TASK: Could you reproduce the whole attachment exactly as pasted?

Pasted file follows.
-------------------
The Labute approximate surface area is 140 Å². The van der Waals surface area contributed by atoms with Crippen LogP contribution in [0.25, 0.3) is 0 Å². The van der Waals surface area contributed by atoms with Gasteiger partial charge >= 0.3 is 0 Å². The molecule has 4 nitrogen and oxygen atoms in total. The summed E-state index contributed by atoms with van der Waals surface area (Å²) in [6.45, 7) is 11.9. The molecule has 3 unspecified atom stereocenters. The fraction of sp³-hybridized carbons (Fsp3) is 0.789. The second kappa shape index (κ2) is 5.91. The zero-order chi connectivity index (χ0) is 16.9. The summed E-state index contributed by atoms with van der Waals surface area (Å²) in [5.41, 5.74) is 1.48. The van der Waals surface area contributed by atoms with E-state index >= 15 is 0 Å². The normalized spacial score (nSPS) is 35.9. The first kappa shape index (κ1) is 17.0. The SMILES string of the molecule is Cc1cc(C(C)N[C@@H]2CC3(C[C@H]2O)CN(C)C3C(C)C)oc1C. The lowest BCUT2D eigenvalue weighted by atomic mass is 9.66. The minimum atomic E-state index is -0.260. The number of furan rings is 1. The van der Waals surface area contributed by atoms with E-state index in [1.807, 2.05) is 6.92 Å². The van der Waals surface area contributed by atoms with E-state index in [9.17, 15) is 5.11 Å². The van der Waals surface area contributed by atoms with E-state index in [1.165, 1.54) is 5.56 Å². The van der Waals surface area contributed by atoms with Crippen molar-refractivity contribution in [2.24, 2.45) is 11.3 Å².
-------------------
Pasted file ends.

The Labute approximate surface area is 140 Å². The van der Waals surface area contributed by atoms with Crippen LogP contribution in [0.25, 0.3) is 0 Å². The van der Waals surface area contributed by atoms with Gasteiger partial charge >= 0.3 is 0 Å². The molecule has 4 nitrogen and oxygen atoms in total. The summed E-state index contributed by atoms with van der Waals surface area (Å²) in [6.45, 7) is 11.9. The molecule has 3 unspecified atom stereocenters. The fraction of sp³-hybridized carbons (Fsp3) is 0.789. The second kappa shape index (κ2) is 5.91. The zero-order chi connectivity index (χ0) is 16.9. The summed E-state index contributed by atoms with van der Waals surface area (Å²) in [5.41, 5.74) is 1.48. The van der Waals surface area contributed by atoms with E-state index >= 15 is 0 Å². The normalized spacial score (nSPS) is 35.9. The first kappa shape index (κ1) is 17.0. The SMILES string of the molecule is Cc1cc(C(C)N[C@@H]2CC3(C[C@H]2O)CN(C)C3C(C)C)oc1C. The lowest BCUT2D eigenvalue weighted by atomic mass is 9.66. The minimum atomic E-state index is -0.260. The number of furan rings is 1. The van der Waals surface area contributed by atoms with E-state index in [1.807, 2.05) is 6.92 Å². The van der Waals surface area contributed by atoms with E-state index in [9.17, 15) is 5.11 Å². The van der Waals surface area contributed by atoms with E-state index in [1.165, 1.54) is 5.56 Å². The van der Waals surface area contributed by atoms with Crippen molar-refractivity contribution in [2.24, 2.45) is 11.3 Å².